Irvine is the latest municipality debating how deep it wants to be in the entertainment business.
The city is currently home to a temporary amphitheater, built on Great Park developer FivePoint’s land, that’s one of the hottest outdoor concert sites in California. But it’s time to make 2017’s interim venue a more permanent place.
So, who would say “no” to replacing a facility that drew 300,000-plus music fans last year?
Well, does that same place have spare tens of millions in tax dollars?
The deal Irvine made last year with giant concert promoter Live Nation to jointly build a 14,000-seat amphitheater on land at the city’s Great Park seems to be dead. The company, worth $18 billion by Wall Street math, would chip in $20 million. The city’s share could run $110 million to $130 million on construction. The partners would share various income streams from the venue.
Yet as the two parties continue to haggle, the city’s staff commissioned a study to look at building a less-ambitious amphitheater. It’d be roughly half the size (6,000 to 8,000 seats) with construction costs of $80 million to $90 million.
Come Valentine’s Day night, the city council will debate what’s next.
Peek across Southern California and you’ll see it helps to have really deep pockets behind any entertainment project.
Several recent arenas were built with little or no taxpayer cash.
In Inglewood, billionaire football owner Stan Kroenke spent roughly $5 billion to build the landmark 70,000-seat Sofi Stadium for his National Football League Rams and its No. 1 tenant – the Los Angeles Chargers.
Across the street from SoFi, billionaire basketball owner Steve Balmer is building the $2-billion, 18,000-seat Intuit Dome for his Los Angeles Clippers to open in the summer of 2024.
In the Coachella Valley, entertainment investors Oak Valley Group and partners – including Live Nation, wink! – just spent $300 million to build Acrisure Arena in the desert. The 11,000-seat indoor arena is home to a minor-league hockey team and will host numerous concerts.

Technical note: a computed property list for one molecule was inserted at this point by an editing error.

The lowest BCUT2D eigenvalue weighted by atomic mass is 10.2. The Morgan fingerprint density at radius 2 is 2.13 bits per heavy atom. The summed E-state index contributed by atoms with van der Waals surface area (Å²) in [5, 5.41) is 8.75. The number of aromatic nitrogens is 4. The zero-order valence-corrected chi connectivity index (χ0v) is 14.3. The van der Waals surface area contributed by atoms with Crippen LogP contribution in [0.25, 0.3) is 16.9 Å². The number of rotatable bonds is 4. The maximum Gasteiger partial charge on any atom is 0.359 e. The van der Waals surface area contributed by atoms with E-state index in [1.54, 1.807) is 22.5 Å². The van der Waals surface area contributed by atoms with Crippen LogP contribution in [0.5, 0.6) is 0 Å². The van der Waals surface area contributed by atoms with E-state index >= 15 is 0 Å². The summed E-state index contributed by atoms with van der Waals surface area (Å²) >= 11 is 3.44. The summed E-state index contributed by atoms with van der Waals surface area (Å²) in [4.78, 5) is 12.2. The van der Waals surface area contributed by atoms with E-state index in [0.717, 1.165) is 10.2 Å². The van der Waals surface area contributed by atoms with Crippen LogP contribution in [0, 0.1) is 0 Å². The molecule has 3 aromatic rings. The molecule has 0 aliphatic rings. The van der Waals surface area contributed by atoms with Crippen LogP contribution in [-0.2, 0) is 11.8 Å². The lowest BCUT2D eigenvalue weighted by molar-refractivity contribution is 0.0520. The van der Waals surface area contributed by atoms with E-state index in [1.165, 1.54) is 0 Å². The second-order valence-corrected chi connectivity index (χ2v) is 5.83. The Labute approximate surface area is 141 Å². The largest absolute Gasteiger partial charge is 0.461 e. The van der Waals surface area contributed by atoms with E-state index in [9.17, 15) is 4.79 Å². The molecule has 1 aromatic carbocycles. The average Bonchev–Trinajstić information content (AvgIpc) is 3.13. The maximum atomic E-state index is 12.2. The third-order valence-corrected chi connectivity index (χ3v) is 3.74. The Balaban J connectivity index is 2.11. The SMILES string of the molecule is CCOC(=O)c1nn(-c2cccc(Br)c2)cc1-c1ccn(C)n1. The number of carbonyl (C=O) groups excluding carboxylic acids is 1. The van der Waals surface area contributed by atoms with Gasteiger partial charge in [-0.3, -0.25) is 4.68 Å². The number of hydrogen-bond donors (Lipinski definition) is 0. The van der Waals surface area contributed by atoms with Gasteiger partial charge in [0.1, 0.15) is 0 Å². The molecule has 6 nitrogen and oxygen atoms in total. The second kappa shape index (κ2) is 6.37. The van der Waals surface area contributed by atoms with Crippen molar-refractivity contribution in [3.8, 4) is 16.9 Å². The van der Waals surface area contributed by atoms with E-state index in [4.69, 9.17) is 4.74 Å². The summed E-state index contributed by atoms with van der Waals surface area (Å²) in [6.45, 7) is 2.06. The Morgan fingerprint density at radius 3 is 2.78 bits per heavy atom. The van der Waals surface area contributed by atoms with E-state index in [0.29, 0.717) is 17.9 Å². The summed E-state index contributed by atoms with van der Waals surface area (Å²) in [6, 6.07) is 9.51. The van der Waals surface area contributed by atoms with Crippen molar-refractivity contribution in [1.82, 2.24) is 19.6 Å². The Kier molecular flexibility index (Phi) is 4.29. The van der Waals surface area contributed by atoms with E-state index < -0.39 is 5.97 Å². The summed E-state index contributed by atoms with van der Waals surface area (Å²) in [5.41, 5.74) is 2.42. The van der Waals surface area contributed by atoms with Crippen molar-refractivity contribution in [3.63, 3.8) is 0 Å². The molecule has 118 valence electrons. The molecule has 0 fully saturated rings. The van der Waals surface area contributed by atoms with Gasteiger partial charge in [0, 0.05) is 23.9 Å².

And in Anaheim, the billionaire Samueli family plans to spend $4 billion to turn parking lots and underutilized land around the city’s Honda Center indoor arena into an entertainment and commercial real estate complex known as OCVibe.
But just across the 55 freeway, Anaheim didn’t have the same luck trying to sell the parking lot around the city’s baseball stadium for similar festive, multi-use purposes.
The city’s deal with the Angels’ owner, billionaire Arte Moreno, ran into a wave of economic, logistical and then legal woes – including political corruption accusations that killed the deal.
Irvine city documents suggest the outdoor concert business isn’t very profitable for anyone other than the entertainers on stage.
Musical talent takes roughly three-quarters of the ticket revenue. There are myriad other expenses involved with such a production, so only modest profits remain.
Plus, entertainers in recent years have demanded higher ticket prices – averaging roughly $70 at the Irvine facility in 2022. Those soaring costs hiked the revenue stream, which averaged nearly $700,000 for the 33 shows held at the temporary facility last year.
But the city’s study says pricey admission is limiting attendance and thinning profit margins.
Now Irvine could lower its investment with the cheaper, smaller amphitheater. But that in turn creates numerous challenges – including doing it without Live Nation.
There is more competition for acts and fans with the likes of the Greek Theater in Los Angeles to Costa Mesa’s Pacific Amphitheatre. Plus, a small indoor theatre will be built at Anaheim’s OCVibe.
Fewer seats also may mean many high-profile acts won’t come. Yet city research says promoters who were interviewed suggest other entertainers will still want a piece of Orange County‘s hefty entertainment spending.
However, risk-reward isn’t the kind of juggling politicians do well.
Look, I enjoy an occasional night of music under the stars. In 2016, I saw Gwen Stefani headline the last show at the old Irvine Meadows amphitheater across the 405 from the Great Park site.
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My musical fancy aside, cities shouldn’t directly be in the entertainment business – owning or operating facilities for music or professional athletics.
Politely stated, the private sector knows better. Remember, land giant Irvine Co. bulldozed the Irvine Meadows to make way for housing. And then consider Live Nation’s skimpy offer to help build a new music venue in Irvine.
Yet cities are stuck in the entertainment business by being a destination – for homes, jobs, commerce and fun. Plus, Irvine wouldn’t just be betting on the venue’s simple cash flow.
City leaders are no doubt eyeing a bigger picture, too: Concertgoers come to town and buy food and souvenirs. That spending generates local sales-tax dollars.
Try to think of an amphitheater or stadium as a factory of entertainment. Would any municipality spend millions building a production facility for any other industry?
Probably not, because there’s far more civic sizzle from a place generating fun than, say, a city-owned mill, mall, warehouse or office park.
Jonathan Lansner is the business columnist for the Southern California News Group. He can be reached at firstname.lastname@example.org